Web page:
Updated at 12:45 yesterday.
Mylene Crete La Presse
(Ottawa) One of the “Freedom Convoy” organizers admitted Tuesday that he had no control over all of the truckers who paralyzed downtown Ottawa, although he asked them to be peaceful. Chris Barber is the first protester to present his version of the facts to the State of Emergency Commission.
He said he was surprised and moved by the size of the movement he, Brigitte Belton and Tamara Lich have started on social media. Chris Barber opposed the federal government’s mandatory vaccination of truckers crossing the Canada-US border. Their demonstration aimed primarily at bringing down this policy.
He tried to distance himself from Canada Unity, a group that wanted to overthrow the government with the help of the governor general and the Senate speaker. He also admitted that the organizers of the “Freedom Convoy” wanted Patrick King, one of the movement’s leading figures, to leave Ottawa because of his violent remarks. Videos of Mr. King saying that Prime Minister Justin Trudeau “was going to be shot” and that “the only way to resolve the situation is bullets” made headlines at the time.
“I know he has problems. I have skeletons in my closet too,” he admitted writing to Tamara Lich. He admitted to having been an internet agitator himself, publishing racist and anti-Muslim content that he is no longer proud of.
“I was a different person during the convoy,” he said. Meeting people from all walks of life, crying and laughing with them changed him. “It humbled me and made me realize that my posts were evil and there was a better way to do it. »
The federal government’s attorney presented him with several newsletters sent out daily by the convoy organizers to truckers that profiled Deputy Prime Minister Chrystia Freeland as one of the leaders of the World Economic Forum’s “globalist elite,” one theory of the conspiracy.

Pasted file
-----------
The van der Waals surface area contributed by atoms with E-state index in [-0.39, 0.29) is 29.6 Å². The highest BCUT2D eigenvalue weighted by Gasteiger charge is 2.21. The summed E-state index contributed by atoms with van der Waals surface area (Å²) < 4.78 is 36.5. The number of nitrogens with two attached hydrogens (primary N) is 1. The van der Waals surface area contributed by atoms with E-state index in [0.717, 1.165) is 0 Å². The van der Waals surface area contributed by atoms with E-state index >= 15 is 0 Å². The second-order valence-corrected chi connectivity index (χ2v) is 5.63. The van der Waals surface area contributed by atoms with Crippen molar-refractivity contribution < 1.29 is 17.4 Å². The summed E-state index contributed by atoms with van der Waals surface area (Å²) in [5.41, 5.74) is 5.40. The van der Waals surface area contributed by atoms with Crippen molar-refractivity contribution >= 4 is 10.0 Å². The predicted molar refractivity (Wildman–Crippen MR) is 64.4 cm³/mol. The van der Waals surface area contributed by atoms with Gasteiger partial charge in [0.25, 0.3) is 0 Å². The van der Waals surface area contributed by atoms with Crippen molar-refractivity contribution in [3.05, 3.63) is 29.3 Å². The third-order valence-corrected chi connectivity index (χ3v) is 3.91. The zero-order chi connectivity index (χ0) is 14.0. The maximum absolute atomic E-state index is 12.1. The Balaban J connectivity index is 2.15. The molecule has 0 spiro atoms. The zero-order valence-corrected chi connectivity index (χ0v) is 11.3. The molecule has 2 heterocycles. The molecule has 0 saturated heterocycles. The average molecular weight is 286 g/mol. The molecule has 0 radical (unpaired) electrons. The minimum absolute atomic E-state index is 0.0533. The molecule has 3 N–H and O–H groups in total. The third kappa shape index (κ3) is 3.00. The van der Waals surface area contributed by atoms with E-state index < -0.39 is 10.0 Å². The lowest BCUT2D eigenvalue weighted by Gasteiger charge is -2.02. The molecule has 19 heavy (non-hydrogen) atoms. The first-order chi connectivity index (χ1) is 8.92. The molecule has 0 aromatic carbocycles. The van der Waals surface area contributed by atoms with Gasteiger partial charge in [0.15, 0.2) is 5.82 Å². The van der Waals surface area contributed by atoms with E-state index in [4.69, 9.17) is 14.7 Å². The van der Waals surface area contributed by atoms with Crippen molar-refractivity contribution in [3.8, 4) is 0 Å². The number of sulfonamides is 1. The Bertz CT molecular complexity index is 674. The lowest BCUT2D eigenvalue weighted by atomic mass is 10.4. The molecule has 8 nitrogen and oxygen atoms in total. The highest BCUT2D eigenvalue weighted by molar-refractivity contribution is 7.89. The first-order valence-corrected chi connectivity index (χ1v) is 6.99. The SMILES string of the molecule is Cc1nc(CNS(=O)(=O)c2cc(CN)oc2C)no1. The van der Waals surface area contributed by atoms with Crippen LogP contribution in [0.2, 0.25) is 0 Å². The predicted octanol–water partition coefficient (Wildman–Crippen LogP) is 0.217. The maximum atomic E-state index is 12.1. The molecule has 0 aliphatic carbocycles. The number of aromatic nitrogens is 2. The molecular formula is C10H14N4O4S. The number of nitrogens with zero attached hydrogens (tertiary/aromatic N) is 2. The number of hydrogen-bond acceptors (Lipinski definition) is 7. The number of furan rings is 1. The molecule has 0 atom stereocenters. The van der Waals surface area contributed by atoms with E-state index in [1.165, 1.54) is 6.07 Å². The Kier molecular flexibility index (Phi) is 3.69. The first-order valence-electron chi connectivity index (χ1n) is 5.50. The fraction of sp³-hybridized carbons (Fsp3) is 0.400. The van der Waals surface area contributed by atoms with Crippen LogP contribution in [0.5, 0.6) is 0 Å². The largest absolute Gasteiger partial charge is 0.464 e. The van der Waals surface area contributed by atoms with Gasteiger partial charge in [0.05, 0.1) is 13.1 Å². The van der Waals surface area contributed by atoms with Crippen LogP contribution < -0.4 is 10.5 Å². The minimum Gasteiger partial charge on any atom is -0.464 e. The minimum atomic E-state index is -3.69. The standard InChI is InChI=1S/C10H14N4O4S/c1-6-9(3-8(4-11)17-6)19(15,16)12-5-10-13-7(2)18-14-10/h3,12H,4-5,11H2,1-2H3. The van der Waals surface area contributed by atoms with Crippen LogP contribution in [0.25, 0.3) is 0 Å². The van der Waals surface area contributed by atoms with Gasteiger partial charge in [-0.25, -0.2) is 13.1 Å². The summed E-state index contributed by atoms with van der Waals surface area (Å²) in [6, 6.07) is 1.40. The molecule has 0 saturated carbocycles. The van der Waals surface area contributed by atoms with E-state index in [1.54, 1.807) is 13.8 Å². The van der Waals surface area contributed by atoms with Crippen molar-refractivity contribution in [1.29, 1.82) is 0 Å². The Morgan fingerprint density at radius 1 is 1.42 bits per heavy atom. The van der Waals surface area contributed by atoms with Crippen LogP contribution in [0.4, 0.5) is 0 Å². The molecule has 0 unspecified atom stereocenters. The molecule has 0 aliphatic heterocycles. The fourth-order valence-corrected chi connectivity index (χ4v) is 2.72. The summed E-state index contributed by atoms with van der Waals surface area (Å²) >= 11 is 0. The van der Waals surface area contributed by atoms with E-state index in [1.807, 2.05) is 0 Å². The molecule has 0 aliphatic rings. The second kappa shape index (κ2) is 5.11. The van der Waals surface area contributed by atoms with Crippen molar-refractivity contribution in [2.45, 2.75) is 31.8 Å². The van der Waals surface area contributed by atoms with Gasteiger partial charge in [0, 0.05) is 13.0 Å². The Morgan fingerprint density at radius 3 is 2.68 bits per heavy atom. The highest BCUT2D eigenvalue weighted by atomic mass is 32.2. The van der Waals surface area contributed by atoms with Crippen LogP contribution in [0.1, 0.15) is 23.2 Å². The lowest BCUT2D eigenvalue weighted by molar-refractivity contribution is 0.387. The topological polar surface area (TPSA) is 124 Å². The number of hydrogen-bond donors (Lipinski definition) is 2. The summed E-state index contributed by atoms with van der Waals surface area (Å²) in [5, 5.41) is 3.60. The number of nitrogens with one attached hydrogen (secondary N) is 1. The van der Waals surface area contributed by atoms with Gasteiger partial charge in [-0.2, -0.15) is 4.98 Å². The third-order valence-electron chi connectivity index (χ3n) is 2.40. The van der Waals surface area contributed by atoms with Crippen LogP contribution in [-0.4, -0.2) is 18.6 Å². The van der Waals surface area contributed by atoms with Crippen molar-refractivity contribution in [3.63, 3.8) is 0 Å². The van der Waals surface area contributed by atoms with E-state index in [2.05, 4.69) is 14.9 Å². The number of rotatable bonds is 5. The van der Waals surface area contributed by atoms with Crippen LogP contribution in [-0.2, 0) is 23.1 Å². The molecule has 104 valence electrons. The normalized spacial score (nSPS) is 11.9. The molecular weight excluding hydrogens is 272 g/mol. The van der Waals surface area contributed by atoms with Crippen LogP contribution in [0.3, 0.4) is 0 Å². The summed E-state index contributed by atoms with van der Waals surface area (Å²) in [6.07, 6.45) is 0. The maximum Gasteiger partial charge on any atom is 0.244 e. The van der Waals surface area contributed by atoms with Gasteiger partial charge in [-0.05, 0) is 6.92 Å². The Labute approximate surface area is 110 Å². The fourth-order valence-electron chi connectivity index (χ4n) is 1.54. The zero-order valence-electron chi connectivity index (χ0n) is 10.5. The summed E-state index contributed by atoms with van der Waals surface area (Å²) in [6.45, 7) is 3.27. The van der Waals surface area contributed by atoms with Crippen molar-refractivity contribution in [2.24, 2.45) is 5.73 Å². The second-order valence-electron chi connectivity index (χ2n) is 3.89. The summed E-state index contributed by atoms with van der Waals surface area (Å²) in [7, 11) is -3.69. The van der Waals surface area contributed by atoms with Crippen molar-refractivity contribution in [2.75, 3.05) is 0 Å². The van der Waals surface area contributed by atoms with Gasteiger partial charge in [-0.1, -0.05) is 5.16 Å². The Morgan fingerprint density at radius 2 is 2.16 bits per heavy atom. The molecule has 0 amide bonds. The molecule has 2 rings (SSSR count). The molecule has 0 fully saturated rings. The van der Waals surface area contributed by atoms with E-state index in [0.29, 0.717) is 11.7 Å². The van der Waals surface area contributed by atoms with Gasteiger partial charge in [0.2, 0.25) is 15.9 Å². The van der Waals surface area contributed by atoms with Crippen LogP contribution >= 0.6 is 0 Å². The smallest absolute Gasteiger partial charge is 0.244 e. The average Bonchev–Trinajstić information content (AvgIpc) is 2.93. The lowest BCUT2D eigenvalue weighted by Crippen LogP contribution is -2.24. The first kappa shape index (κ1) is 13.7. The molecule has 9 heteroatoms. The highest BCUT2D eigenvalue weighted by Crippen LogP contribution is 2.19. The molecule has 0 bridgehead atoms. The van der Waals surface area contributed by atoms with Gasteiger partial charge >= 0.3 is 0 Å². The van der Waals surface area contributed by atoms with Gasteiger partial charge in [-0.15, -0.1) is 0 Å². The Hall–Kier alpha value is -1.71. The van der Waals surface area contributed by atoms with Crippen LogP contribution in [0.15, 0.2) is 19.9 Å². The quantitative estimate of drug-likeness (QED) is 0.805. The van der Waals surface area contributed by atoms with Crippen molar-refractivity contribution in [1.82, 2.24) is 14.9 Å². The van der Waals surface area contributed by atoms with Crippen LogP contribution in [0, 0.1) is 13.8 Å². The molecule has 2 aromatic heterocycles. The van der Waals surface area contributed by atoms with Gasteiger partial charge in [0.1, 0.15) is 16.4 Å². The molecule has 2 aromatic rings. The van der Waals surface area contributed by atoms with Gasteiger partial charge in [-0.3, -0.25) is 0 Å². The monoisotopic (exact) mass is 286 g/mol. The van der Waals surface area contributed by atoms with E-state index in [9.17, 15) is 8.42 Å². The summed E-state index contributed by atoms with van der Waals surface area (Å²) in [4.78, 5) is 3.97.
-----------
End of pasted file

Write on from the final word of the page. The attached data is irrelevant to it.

He then handed her a death threat Ms. Freeland had received, in which the signatory claims to have declared war on the federal government, and asked her if he knew that Ontario Provincial Police found a person in Ottawa on the same day with armor and Weapons have arrested knives. “When you light a fire, can the flames get out of hand? he asked her?
“So I’ve been there a lot,” Chris Barber replied, adding that such a letter to the Deputy Prime Minister was the last thing he wanted. Then he admitted that the other demonstrators had not always listened to him.
Chris Barber was the liaison between the Ottawa Police Department and the truckers who parked all over the downtown streets. He helped negotiate with them to clear passageways for emergency vehicles. However, he had little success on the corner of Rideau and Sussex streets, where the Quebec group opposed health measures, the Farfadaas. Their leader, Steeve Charland, is scheduled to testify before the commission on Tuesday.
In his opinion, the “Freedom Convoy” was wrongly portrayed negatively in the media. He feels that despite the loud honking, the protest was not intrusive to Ottawa citizens. He found their sound annoying, but for him it was an expression of the euphoria of the moment.
The “freedom convoy” paralyzed the city center of the federal capital from January 28 until a three-day large-scale police operation between February 18 and 20 put an end to it after the historic application of the emergency law. The public inquiry, led by French Ontarian judge Paul Rouleau, aims to determine whether the extraordinary powers granted under this legislation were justified.